Sequential separation of selected cell subsets from a mixed cell population in the manner described below enables the selection of infrequent cell populations notwithstanding that no specific markers are available for such cells. In the case of nucleated erythrocytes one can combine cell surface antigens which recognizes the majority or all leukocytes but not nucleated erythrocytes (such as CD11a/18, CD43, CD45, CD46, CD50) with antigens which identify a large proportion of cells including most leukocytes excluding nucleated erythrocytes (such as CD44, CD55, CD59) or cell surface antigens which recognize a smaller proportion of cells including nucleated erythrocytes (CD17, CD36, CD48, CD71). The antibodies which recognize nucleated erythrocytes are dissociably attached to a ferrofluid, whereas the antibody that specifically bind cell subsets not including nucleated erythrocytes are attached to ferrofluids by standard means. The cell population is incubated with the capture agents and the bound cells are collected by magnetic separation. The magnetic field is then removed and consequently the cells are released. The cells are next exposed to a physicochemical environment which breaks the bonds of the antibody which specificity includes nucleated erythrocytes. Thereafter, the cells are now exposed again to the magnetic field and all cells which are bound by the antibody that specifically binds all but nucleated erythrocytes are recaptured.
Optionally, the cells may be exposed to 0.17M NH4 Cl (ammonium chloride) or low pH citrate phosphate to differentially lyse the erythroid of maternal origin.
The usage of a variety of enzymes which are present at different concentrations in erythroid cells of fetal and maternal origin can be used to reduce the number of maternal cells or differentiate between the fetal and maternal cells. To visualize the cells, use of a substrate which changes color in the presence of the enzyme would differentiate between fetal and maternal cells. To reduce the number of maternal cells, interference of the function of the enzyme will result in cell deterioration and cell death. Enzymes which would be useful in this type of visualization/differentiation include, but are not limited to hexokinase, trisophosphate isomerase, phosphoglycerate kinase, enolase, pyruvate kinase, lactate dehydrogenase, glucose-6-phosphate dehydrogenase.
The nucleated erythrocytes are, however, not captured and are recoveable for cell analysis, cell culture or genetic analysis, as desired.
The majority of cells in bone marrow, blood and lymph nodes are of hematopoietic origin which makes the identification and enumeration of cells of non-hematopoietic origin such as mesenchymal derived cells, epithelial cells and potential malignant cells of non-hematopoietic origin, extremely difficult. The simultaneous occurrence of two or more cell surface determinants which are broadly expressed can be used to isolate such cells when the cells of non-hematopoietic origin express only one of the two cell surface determinants. Labeling of cells with such receptors and the subsequent release of the receptor which is expressed on non hematopoietic cells will result in the isolation of cells of non hematopoietic origin regardless of the fact that the released receptor is also expressed on cells of hematopoietic origin. Examples of receptors expressed on leukocytes, platelets and erythrocytes are CD11a/18, CD17, CD36, CD41, CD42, CD43, CD45, CD46, CD50, CD61 and Glycophorin A. The simultaneous use of CD45, CD61 and Glycophorin A would, for instance, capture all cells of the hematopoietic cell lineages. Examples of receptors broadly expressed on the majority of cell types are Class I antigens or receptors which are present on a large variety of cell types including non-hematopoietic cells such as CD44, CD49b, CD49e, CD55, CD59 and receptors for cell surface matrix proteins. Protocols useful for isolating the cell types of non-hematopoietic origin are described in the previous examples.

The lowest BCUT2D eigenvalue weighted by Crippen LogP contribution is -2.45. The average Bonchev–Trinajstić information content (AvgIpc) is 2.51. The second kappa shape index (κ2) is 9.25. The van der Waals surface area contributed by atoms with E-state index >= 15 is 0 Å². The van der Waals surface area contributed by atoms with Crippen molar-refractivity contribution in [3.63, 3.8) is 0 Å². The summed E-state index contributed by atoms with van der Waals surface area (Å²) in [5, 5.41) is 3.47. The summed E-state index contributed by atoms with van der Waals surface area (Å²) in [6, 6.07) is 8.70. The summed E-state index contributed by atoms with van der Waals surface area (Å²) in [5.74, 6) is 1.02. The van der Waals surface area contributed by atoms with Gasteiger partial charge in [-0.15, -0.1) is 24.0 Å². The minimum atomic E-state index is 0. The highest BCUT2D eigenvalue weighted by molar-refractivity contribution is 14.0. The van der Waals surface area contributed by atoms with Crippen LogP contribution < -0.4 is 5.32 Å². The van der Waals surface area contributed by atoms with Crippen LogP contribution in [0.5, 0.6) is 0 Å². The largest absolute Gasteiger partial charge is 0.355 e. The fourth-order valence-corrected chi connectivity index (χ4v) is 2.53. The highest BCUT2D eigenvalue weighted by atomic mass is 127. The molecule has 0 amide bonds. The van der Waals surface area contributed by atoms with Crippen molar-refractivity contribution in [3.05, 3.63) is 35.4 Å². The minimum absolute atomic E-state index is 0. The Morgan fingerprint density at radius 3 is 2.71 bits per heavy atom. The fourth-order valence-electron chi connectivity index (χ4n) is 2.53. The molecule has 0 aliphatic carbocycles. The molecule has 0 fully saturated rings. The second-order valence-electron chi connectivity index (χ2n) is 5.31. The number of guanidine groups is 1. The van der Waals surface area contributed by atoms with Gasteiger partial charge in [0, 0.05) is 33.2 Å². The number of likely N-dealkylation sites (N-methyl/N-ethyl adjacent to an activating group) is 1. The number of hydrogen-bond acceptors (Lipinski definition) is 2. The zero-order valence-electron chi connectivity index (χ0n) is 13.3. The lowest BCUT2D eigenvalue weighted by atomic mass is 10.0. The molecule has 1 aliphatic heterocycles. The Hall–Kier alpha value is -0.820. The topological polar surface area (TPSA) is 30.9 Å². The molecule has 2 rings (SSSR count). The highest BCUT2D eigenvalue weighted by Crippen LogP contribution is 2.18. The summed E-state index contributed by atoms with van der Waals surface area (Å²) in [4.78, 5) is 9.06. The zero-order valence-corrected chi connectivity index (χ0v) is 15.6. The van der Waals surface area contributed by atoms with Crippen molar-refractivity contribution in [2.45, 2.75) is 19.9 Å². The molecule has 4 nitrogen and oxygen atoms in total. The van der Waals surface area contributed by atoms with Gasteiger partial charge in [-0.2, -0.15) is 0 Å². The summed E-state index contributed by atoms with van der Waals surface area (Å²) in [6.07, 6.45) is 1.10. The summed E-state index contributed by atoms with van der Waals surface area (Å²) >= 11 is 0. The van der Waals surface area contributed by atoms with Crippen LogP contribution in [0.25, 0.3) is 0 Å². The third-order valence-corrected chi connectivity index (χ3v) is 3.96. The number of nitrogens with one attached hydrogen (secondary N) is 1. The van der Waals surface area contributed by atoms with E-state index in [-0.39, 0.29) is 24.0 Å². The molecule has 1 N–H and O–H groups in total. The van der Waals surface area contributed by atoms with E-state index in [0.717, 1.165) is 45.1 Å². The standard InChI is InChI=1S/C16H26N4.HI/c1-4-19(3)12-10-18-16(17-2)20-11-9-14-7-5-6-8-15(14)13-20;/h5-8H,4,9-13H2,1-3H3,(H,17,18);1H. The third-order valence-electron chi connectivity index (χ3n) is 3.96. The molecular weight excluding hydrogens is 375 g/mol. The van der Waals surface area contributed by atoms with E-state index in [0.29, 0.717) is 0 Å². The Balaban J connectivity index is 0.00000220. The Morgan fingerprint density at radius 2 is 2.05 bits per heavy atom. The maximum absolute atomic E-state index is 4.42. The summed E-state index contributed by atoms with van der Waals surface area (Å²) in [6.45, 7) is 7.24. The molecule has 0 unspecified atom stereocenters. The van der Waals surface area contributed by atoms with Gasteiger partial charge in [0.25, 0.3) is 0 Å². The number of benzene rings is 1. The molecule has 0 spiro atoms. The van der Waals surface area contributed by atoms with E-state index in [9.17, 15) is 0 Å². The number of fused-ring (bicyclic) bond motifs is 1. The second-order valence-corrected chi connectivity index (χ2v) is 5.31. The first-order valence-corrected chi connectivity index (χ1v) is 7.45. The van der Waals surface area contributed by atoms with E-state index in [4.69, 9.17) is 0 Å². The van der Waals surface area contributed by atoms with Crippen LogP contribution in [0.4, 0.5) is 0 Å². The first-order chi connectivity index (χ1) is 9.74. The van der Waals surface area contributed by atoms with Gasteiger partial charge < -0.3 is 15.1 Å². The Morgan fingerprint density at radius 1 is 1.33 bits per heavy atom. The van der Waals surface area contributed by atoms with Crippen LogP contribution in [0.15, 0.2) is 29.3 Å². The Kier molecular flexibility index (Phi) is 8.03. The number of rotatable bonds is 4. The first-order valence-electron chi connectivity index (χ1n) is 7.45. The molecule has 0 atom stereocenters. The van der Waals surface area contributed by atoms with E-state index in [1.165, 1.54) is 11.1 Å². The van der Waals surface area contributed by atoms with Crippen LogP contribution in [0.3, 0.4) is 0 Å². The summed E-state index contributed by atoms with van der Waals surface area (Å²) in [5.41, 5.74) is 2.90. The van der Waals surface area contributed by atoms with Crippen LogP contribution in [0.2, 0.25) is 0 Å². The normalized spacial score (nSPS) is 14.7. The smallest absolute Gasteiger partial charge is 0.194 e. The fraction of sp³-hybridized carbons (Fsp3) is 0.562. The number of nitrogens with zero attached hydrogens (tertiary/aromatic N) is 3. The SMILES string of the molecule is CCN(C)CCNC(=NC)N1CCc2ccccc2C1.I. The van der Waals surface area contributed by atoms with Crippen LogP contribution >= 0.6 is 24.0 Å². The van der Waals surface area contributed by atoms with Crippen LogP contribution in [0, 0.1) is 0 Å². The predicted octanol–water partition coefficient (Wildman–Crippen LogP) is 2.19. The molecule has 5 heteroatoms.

Sequential separation of selected cell subsets from a mixed cell population in the manner described herein enables the identification and enumeration of cell populations for which no specific cell receptors are available but which can be identified using a combination of cell surface determinants. It is desirable, for instance, to identify the different stages of neutrophils during their development. Anti-CD33 monoclonal antibodies will specifically bind all cells committed to the myeloid cell lineage but is also expressed on non lineage committed hematopoietic progenitors and progenitors committed to the erythroid cell lineage. Anti-CD64 monoclonal antibodies bind both monocytes and neutrophils, but the expression of this surface antigen is down regulated late in neutrophil development. Anti-CD16 monoclonal antibodies bind not only cells in the last stage of granulocyte maturation but also identify natural killer (NK) cells. Likewise, CD10 is expressed only during the last stage of differentiation and is also expressed on B cell precursors. Anti-CD56 monoclonal antibodies bind NK cells. Anti-CD14 monoclonal antibodies bind monocytes. Capture agents for bone marrow or peripheral blood comprising antibodies to CD33, CD64, CD14, CD16 and CD56, for example, can result in the capture of all cells expressing at least one of these receptors. Disruption of the attachment between the CD33-bearing cells and their capture agent will result in selective release of cells which express CD33 but not CD64, CD14, CD56 and CD16. Disruption of the attachment between the CD64-bearing cells and their capture agent will result in selective release of the immature precursors of the neutrophil lineage. Disruption of the attachment between the CD14-bearing cells and their capture agent will result in the selective release of monocytes. Disruption of the attachment between the CD16-bearing cells and their capture agent will result in the selective release of mature granulocytes, whereas the NK cells remain bound. After each release of cells, the cells can be counted online by impedance (electronic volume), lightscatter, fluorescence, absorption, DNA content or colorimetric determination as they pass by in the fluid flow.